The Lovelace emergency room medical staff at Balloon Fiesta Park is always on their toes and it's not just balloon crashes, like the rough landing last month that keeps them busy.
You might be surprised at some of the reasons most patients pay them a visit.
People come bundled up from head to toe, wearing sweaters, some even wrapped in blankets, prepared for anything at the Albuquerque Balloon Fiesta.
Doctors say some visitors in this crowd may not be ready for what Albuquerque has to offer and they do not know it until they forced to come into the ER.
“Sometimes people are like, I’m feeling dizzy, I’m feeling weak and they're asking for an explanation,” Doctor Lance Wilson said.
ER Doctor Lance Wilson says dozens of people fill these beds any given day of Balloon Fiesta.
Some come in with minor scrapes, bumps and bruises but what the volunteer ER staff has gotten used to treating is altitude sickness.
“We have a lot of elderly that have altitude illness, they come from sea level,” ER Registered Nurse Cathy Fitzgerald said. “People who come from other places are not ready to be at 5,000 feet.”
It may not seem like much and the ER staff says the symptoms are typically very minor. However for years each day the balloons launch or glow at night Albuquerque visitors will make their way to the ER clinic behind vendor row thinking they're shortness of breath is something more serious.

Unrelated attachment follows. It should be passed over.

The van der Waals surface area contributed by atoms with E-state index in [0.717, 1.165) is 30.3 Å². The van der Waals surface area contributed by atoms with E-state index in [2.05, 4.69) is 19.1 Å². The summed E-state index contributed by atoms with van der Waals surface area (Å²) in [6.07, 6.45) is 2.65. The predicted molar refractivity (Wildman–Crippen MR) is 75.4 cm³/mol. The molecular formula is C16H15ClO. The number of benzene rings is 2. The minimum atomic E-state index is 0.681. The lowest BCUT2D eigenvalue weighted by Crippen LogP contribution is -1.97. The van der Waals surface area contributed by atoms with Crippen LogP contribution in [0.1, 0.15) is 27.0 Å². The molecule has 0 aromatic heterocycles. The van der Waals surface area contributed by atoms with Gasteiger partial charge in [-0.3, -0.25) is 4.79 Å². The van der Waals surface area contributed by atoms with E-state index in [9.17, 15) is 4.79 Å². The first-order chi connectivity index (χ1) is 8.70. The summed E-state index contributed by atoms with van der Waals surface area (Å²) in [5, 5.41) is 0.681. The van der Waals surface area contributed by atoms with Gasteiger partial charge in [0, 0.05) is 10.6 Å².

They're checked out, given oxygen and an explanation.
“A lot of times, they kind of look and say -- oh okay that makes sense, they don't always think about it,” Dr. Wilson said.
Doctor Wilson says high altitude is not the only culprit in New Mexico.
“They don’t always think about but the climate is so dry that a lot of people will get dehydrated,” Dr. Wilson said.
They saw that the first morning of Balloon Fiesta when one woman was rushed in.
“One lady was so dehydrated that we put an IV in her and gave her some fluids,” Dr. Wilson said.
The Balloon Fiesta ER staff says one difference between fiesta's ER and an actual ER is how friendly fiesta visitors can be.
One ER nurse says a 70-year-old man fell and dislocated his arm, which had to be popped back into place. When it was done he smiled and asked to go back onto the field.